The nearby island of Kihnu offers a glimpse of a side of Estonian life that you could never see on the mainland. Most islanders boast a fairly mixed heritage, with Swedish and Livonian as well as Estonian roots. The Swedish influence can still be heard in the distinctive island accent. The island’s women are known for continuing to wear the traditional striped woollen skirts that their mothers, grandmothers and great grandmothers wore.
What to do when you get there
On the island you’ll find the Kihnu Museum, located in a 19th-century schoolhouse, a 16th-century church, and the cemetery where the island’s legendary hero, Kihnu Jőnn is buried. At the southern tip of the island stands a lighthouse built in 1864. Contact the travel agency Kihnurand, tel. 525 51 72, www.kihnurand.ee for information about camping, farmstays and tours on Kihnu.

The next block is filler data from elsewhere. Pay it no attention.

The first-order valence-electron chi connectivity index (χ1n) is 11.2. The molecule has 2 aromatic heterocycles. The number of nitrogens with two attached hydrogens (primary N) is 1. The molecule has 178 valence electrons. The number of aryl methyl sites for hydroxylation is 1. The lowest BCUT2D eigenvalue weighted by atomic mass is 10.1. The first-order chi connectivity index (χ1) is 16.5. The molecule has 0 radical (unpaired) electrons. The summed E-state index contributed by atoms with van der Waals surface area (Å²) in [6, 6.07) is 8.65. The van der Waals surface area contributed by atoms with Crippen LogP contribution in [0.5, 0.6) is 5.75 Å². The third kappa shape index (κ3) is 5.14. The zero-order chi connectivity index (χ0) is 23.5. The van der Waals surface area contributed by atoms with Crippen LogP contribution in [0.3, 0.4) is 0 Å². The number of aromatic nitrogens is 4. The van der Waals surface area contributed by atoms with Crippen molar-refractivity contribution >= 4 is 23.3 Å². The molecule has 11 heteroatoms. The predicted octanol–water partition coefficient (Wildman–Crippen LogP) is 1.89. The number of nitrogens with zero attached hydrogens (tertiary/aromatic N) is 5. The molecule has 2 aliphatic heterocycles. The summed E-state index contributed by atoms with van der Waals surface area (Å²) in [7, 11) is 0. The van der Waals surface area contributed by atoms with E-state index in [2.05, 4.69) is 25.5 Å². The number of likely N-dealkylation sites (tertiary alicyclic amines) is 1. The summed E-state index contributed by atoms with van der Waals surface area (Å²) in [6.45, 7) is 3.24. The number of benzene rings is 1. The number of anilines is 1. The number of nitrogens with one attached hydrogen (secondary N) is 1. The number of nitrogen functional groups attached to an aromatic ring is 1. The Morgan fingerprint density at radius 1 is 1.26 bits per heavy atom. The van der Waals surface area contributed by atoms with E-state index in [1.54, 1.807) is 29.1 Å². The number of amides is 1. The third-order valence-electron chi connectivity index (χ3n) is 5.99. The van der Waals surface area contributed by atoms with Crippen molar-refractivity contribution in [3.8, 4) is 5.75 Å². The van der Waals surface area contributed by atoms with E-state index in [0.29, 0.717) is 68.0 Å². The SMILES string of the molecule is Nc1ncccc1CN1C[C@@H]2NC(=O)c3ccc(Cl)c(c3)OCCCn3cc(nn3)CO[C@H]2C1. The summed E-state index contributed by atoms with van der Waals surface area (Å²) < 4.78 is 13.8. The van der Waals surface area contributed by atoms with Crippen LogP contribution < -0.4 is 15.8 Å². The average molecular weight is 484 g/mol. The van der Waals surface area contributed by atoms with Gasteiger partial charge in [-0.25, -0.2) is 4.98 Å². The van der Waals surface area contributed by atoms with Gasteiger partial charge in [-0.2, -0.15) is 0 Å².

A ferry runs directly from Pärnu to Kihnu (See the Getting around section) but you can also opt for the one at Munalaid Harbour, tel. 447 44 43, 50km outside of Pärnu. Munalaid itself is easily reachable by buses from Pärnu, theoretically timed to meet the ferries. During the winter months you can also get there by plane and the price is reasonable. Contact Luftverkehr Friesland-Harle, tel. 512 40 13, www.lendame.ee.